Frequently Asked Questions
Why Protect Coastal Wetlands?
Coastal wetlands are valuable resources. They protect against flooding, help maintain water quality, and provide habitat to wildlife. Coastal environments are important
economically, generating billions of dollars annually through such industries as tourism and commercial fisheries.
Why Are Coastal Wetlands in Trouble?
Thousands of acres of coastal wetlands have already been lost, and additional acres have been degraded by pollution. The concentration of the U.S. population along the coastal
areas is a continuing Since 1990, when Congress passed the Coastal Wetlands Planning, Protection, and Restoration Act, the U.S. Fish and Wildlife Service has been working
with coastal States to acquire, restore, manage or enhance coastal wetlands through a matching grants program. To date, $165 million have been awarded to 25 coastal States
and 1 U.S. Territory, and more than 200,000 acres of coastal wetlands have, or will be acquired, protected or restored. source of development pressure. Threats to coastal
resources include agricultural and urban run-off, shoreline modification, invasive species, oil spills, residential and commercial development, municipal waste disposal,
and over-harvesting of resources.
What Is the National Coastal Wetlands Conservation Grant Program?
The National Coastal Wetlands Conservation Grant Program was established by the Coastal Wetlands Planning, Protection, and Restoration Act (Act) of 1990. Under the program, the
U.S. Fish and Wildlife Service provides matching grants for acquisition, restoration, management or enhancement of coastal wetlands.
Between $13 million and $17 million in grants are awarded annually through a nationwide competitive process. Funding for the program comes from excise taxes on fishing equipment
and motorboat and small engine fuels.
Who Can Apply for Grants?
States which border the Atlantic, the Gulf of Mexico, Pacific and Great Lakes are eligible. The exception is the State of Louisiana, which has its own coastal wetlands program under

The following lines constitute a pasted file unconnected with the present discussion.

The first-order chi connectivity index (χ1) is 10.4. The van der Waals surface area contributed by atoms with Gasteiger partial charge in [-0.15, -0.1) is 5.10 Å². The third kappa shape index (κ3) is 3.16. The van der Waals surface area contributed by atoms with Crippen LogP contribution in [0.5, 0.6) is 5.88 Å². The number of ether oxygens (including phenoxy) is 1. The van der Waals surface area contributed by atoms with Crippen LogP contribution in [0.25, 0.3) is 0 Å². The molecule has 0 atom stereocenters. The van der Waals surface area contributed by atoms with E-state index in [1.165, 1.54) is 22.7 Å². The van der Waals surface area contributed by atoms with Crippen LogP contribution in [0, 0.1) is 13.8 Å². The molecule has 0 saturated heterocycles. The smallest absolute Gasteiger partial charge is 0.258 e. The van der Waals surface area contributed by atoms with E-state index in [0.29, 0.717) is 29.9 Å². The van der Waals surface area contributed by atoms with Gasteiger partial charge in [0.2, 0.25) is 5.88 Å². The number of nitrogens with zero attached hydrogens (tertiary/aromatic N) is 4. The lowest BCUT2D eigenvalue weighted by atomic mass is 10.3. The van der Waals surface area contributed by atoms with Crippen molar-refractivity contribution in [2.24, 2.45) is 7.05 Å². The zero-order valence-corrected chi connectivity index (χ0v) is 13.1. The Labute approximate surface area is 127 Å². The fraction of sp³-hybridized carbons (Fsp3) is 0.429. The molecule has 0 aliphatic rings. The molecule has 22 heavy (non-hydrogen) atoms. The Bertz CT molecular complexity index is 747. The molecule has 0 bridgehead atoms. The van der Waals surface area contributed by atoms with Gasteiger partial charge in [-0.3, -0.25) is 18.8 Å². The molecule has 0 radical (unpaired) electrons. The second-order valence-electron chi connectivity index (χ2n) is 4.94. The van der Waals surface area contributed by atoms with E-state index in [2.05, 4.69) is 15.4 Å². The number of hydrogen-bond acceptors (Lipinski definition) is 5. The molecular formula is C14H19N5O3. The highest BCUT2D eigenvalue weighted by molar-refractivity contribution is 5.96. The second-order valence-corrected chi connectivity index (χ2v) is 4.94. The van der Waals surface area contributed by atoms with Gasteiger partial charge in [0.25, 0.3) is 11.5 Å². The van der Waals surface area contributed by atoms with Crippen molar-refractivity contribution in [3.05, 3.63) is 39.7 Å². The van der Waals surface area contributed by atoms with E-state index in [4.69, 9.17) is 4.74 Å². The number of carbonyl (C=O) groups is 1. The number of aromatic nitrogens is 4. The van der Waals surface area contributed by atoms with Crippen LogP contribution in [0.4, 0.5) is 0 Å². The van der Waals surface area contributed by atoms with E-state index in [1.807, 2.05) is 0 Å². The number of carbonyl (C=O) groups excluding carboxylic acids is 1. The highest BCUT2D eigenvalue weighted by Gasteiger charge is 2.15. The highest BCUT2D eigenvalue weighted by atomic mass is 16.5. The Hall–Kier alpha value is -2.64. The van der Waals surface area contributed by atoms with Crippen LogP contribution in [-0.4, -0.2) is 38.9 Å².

the Act (see box below). Also eligible are the Trust Territories and Commonwealths of the United States.
How Does Cost-Sharing Work?
States provide 50 percent of the total costs of the project. However, if the State has established and maintains a special fund for acquiring coastal wetlands, other natural areas or
open spaces, the Federal share can be increased to 75 percent. Territories and Commonwealths are not required to share the costs of projects except forPuerto Rico. Federal grants
awarded under the National Coastal Wetlands Conservation Grant Program cannot exceed $1 million for an individual project.
How Are Projects Selected?
The Service’s role has been to review, rank, and select projects based on their national importance and to assist State resource agencies in the planning and application process.
Due to limited funding and considerable demand, projects need to be selected competitively. The Act itself calls for projects to be given priority if they are:
- Consistent with the criteria and considerations outlined in the National Wetlands Priority Conservation Plan.
- Located in States with dedicated funding for programs to acquire coastal wetlands, natural areas and open spaces.
- Located in maritime forests on coastal barrier islands.
Additional ranking factors that have been developed by the Service include giving credit to projects that benefit threatened and endangered species, encourage cooperative efforts, and
benefit other ongoing projects.
What Is Being Accomplished?
The National Coastal Wetlands Conservation Grant Program is an effective approach that assists States acquire, restore, manage, and enhance their coastal wetland resources. The
program’s emphasis on encouraging partnerships, supporting watershed planning and leveraging on-going projects ensures that the use of limited funds results in maximum
Three examples of funded projects illustrate its accomplishments (see box below). The lasting results of the program will be the protection and restoration of thousands of acres
of coastal wetland ecosystems nationwide. Wildlife and resource-based industries, like tourism and commercial fisheries, will directly benefit.